Saturday, June 9, 2012

A Week in Metropolis

Descending back to sea-level we had a panoramic view of the greater Los Angeles metropolitan area, and we were dumbfounded by sight of the thick brown layer of smog coating the entire area. Disgusting.

We went there to be near an airport that wasn't charging an arm and two legs for me to fly back to Indiana for business. We found that at the John Wayne Airport in Orange County. In retrospect, I'd have anteed-up some cash for a more remote airstrip to avoid having to live in this "paradise" for the week.

Arriving as we did on a Saturday the traffic was merely heavy, not completely ludicrous. We arrived at the campground in Corona, nestled on the east side of the Santa Ana Mountains, hoping for the best but expecting the worst. It was, indeed, a sketchy campground, nearly 100% long-term residents - those for whom this was the only affordable housing in the area. But this is what we get for picking based on price, and the options were luxury sea-side campgrounds which were two or three times the cost and largely booked solid anyway. Welcome to Southern California. But, we made the best of it. No one bothered us, folks were quiet and mostly friendly, and during the work-week most everyone was gone until evening.

I actually only spent one full day there, during which we rode down the road to check out a lively cluster of buildings, Tom's Farms, which included country stores, restaurants, a narrow gauge train, pools, a gazebo with a live band, and a fruitstand:

I drove to a nearby trail head for what turned out to be a very memorable mountain bike ride. The Skyline Trail climbed up into the Santa Ana mountains in a series of switchbacks, leveling out after about 4 miles. This I did solely for the purpose of riding back down on the single-track trails. It was a gruelling climb, but the views were great despite the fog/smog layer below. I attempted to photograph this view, but the haze rendered the results to be very unimpressive. Hence, no photo between here and the next paragraph...

When I pointed the bike downhill the character of the ride couldn't have changed more. The pull of gravity seemed like that of the planet Jupiter, which I know because me and the guys rode there a few years back after taking a wrong turn in northern New Jersey. Anyway, the trail surface ranged between cement-hard packed earth and loose, deep sand. Steering and braking was impossible when things got loose, and it felt like I skidded down more than half of the trail. When I wasn't skidding I was squeezing the front brake like grim death. The rear brake was as about as useful as a solar powered foghorn, but my arse was planted on the rear wheel the whole time anyway.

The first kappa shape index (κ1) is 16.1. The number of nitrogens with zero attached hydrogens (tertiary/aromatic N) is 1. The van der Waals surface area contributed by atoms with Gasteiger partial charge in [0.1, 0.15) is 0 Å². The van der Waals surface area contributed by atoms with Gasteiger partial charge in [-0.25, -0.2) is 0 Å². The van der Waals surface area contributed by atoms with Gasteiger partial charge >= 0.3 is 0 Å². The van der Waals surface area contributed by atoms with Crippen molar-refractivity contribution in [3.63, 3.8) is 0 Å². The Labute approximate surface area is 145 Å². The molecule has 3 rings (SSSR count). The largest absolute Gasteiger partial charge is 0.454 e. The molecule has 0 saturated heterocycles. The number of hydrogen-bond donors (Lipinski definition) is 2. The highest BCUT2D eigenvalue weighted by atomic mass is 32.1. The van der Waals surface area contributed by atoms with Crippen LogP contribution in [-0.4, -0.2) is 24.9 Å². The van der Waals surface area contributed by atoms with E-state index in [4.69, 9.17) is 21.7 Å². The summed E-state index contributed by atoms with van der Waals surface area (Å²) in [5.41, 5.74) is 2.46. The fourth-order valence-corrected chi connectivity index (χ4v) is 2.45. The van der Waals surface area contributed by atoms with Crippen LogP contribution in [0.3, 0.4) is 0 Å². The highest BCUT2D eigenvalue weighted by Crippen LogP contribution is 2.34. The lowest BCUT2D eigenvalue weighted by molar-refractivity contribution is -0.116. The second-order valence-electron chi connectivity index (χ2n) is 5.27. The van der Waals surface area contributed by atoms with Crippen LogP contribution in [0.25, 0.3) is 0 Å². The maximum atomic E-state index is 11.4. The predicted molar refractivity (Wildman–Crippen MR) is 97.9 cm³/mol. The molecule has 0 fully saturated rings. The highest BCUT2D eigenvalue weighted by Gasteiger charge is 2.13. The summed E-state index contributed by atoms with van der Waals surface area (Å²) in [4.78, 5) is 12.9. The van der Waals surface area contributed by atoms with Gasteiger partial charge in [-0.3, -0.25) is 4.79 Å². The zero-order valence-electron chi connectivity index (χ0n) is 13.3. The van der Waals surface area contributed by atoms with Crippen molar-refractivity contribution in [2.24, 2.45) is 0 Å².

The trail threads down the east side of the Santa Ana mountains, with the city of Corona in the background:

At one point as I contemplated my next hair-raising descent I heard voices calling out to me from the trail across the gully from me. I was getting encouragement to make my plunge, and I couldn't disappoint my fans, so plunge I did. Thankfully, despite its sketchy nature, I cleaned the section, raised my arm to acknowledge the applause, and dropped into the next section. I should have groupies cheering me on every ride!

The last 100 yards of trail were the steepest, but thankfully were free of loose gravel. I took it in four pieces, stopping when the laws of physics would allow to get my heart to start beating again. Several folks watched in disbelief. Apparently most riders avoid this prominently displayed piece of trail, where a tumble would be as hurtful to the ego as to the flesh.

Here's the bottom of the trail as three hikers struggle upwards:

So, I spent the week in Indiana, to finish building the first batch of prototypes of the new Mark Levinson No52 Reference Preamplifier. It was a good week. The build went well, and it was fun to sit with my colleagues both at the bench and at each day's meals.

I landed back in OC on Friday afternoon, just in time for LA's stoopid extra special commuter traffic extravaganza. After Nancy picked me up we drove just a few miles to a trail system along a back bay, where we had a nice walk with Toby before going to our favorite Sushi restaurant, Kitayama. There, at the sushi bar, our chef "Sho" took good care of us, providing a variety of sushis and sashimi's for me, and some tasty shrimp tempura maki for Nancy. The quality of the food at Kitayama was as impressive as ever, and its position at the top of our restaurant list is further solidified.

So, that was our week in L.A., and we were eager to leave the traffic and smog, heading north to where the highway narrows to two lanes, and the seagulls outnumber us humans. Full report, coming soon...

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